• the furtive conversation between Tom and Myrtle about heading to town

Yes, the opening three minutes of Chapter 2 are helpful, but the rest of the chapter contains some questionable moments that you may wish to avoid.

Use this post to decide what to skip and what to show your students.

Here is the Chapter 2 play-by-play:

  • 14:27: The first three minutes include, as stated above, the Valley of Ashes, T.J. Eckleburg, Wilson’s Garage, Nick meeting Myrtle and George, Tom arranging the party in town,
  • 17:16: As Myrtle’s new dog eats from a china plate, sexual activity between Tom and Myrtle escalates in the bedroom while Nick awkwardly tries not to hear.
  • 17:50 Catherine arrives at the door asking, “Ain’t we havin’ a party?”
  • 17:57: The McKees arrive followed by greetings all around. Myrtle emerges from the bedroom followed by Tom adjusting his suspenders
  • 18:33: Tom goads Nick to stay by urging, “Listen, Nick, I know you like to watch.”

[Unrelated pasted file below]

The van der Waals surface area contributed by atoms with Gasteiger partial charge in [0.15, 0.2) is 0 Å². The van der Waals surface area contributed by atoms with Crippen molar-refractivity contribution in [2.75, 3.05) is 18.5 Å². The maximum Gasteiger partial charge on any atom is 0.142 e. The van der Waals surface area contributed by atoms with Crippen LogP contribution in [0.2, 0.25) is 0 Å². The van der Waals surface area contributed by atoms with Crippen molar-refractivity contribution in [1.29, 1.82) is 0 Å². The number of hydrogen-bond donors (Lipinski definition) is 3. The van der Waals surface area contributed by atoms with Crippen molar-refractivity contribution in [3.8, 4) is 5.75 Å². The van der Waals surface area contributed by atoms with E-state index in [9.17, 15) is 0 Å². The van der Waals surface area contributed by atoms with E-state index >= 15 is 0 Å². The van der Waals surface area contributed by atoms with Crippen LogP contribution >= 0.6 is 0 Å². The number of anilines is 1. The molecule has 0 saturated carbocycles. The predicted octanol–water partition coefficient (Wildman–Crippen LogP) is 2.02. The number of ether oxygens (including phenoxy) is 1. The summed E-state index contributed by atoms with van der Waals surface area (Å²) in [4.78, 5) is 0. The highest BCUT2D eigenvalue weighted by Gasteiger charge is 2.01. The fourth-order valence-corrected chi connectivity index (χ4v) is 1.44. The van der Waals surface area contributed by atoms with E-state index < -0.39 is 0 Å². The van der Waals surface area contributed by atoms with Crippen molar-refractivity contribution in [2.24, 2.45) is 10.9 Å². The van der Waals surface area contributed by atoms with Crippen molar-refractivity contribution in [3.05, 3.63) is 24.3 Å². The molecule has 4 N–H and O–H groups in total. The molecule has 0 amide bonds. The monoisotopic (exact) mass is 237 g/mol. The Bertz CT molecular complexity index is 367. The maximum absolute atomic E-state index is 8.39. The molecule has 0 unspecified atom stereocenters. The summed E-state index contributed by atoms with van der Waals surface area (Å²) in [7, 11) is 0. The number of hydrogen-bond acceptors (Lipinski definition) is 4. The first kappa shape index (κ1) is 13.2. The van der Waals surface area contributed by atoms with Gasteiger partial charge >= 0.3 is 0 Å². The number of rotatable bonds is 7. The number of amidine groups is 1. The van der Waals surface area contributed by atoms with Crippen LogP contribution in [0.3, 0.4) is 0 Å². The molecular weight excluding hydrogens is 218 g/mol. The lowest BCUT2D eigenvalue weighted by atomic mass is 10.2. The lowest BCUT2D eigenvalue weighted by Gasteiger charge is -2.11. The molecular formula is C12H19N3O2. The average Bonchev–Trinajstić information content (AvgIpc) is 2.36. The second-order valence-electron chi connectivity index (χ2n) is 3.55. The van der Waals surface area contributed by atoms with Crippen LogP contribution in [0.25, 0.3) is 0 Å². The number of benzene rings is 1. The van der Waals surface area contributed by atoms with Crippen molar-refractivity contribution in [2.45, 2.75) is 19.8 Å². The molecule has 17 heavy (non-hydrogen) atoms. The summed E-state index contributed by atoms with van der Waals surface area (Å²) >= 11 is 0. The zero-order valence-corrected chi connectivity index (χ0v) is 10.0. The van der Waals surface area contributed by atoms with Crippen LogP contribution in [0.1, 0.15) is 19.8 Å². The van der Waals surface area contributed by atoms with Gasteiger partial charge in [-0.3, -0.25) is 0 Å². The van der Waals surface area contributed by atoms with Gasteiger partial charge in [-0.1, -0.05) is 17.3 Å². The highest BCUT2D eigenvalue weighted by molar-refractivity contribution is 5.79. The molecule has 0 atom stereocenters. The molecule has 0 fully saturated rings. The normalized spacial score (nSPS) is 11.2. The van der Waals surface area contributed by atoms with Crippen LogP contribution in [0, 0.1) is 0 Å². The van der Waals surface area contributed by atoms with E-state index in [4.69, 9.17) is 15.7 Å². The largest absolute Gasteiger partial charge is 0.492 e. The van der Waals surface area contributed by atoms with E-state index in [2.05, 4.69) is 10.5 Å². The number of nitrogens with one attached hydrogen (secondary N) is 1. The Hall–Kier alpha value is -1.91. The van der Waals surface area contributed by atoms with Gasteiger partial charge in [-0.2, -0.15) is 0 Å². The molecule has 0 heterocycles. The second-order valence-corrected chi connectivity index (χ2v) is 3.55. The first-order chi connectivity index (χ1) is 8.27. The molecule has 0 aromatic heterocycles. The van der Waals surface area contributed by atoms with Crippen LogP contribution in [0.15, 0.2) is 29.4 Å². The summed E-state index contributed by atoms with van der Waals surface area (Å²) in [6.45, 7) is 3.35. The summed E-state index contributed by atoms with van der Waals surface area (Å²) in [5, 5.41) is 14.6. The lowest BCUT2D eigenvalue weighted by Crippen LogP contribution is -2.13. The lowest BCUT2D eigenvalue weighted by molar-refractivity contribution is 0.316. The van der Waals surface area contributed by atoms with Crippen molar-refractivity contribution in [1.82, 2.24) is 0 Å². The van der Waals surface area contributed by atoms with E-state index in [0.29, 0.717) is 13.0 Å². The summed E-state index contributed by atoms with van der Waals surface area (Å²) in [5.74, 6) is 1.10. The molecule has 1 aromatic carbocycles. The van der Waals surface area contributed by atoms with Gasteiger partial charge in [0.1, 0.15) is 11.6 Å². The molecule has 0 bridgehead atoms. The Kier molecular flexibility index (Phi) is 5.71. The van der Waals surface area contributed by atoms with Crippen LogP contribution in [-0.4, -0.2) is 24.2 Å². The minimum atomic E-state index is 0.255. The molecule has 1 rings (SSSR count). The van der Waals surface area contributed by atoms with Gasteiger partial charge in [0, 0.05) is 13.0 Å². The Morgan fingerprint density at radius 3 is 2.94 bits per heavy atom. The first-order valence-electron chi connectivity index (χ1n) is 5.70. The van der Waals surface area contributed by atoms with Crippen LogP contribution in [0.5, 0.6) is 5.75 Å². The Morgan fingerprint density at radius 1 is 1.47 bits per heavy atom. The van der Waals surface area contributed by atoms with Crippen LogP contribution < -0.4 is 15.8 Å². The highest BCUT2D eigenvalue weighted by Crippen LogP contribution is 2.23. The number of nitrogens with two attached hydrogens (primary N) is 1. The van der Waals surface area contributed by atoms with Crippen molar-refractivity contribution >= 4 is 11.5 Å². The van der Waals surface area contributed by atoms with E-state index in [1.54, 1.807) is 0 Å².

• 19:11: Catherine asks Nick, “Do you live on Long Island, too?” She then builds mystery around Gatsby by asking Nick if he’s ever heard of a man by the name of “Gatsbys” who she describes as “a cousin of Kaiser Wilhelms.”
  • 19:25: Tom shouts to McKee to “Take a picture of that!” and swats Myrtle’s backside.
  • 19:37: Glancing to Myrtle and Tom, Catherine tells Nick, “Neither of them can stand the person they’re married to.” Nick then asks, “Doesn’t she like Wilson either?” Myrtle’s reply, described by Fitzgerald as “violent and obscene” is heard offscreen when Myrtle says, “He’s a dirty little scumbag.”
  • 19:50: Catherine slips Nick a “nerve pill” as she kisses him seductively.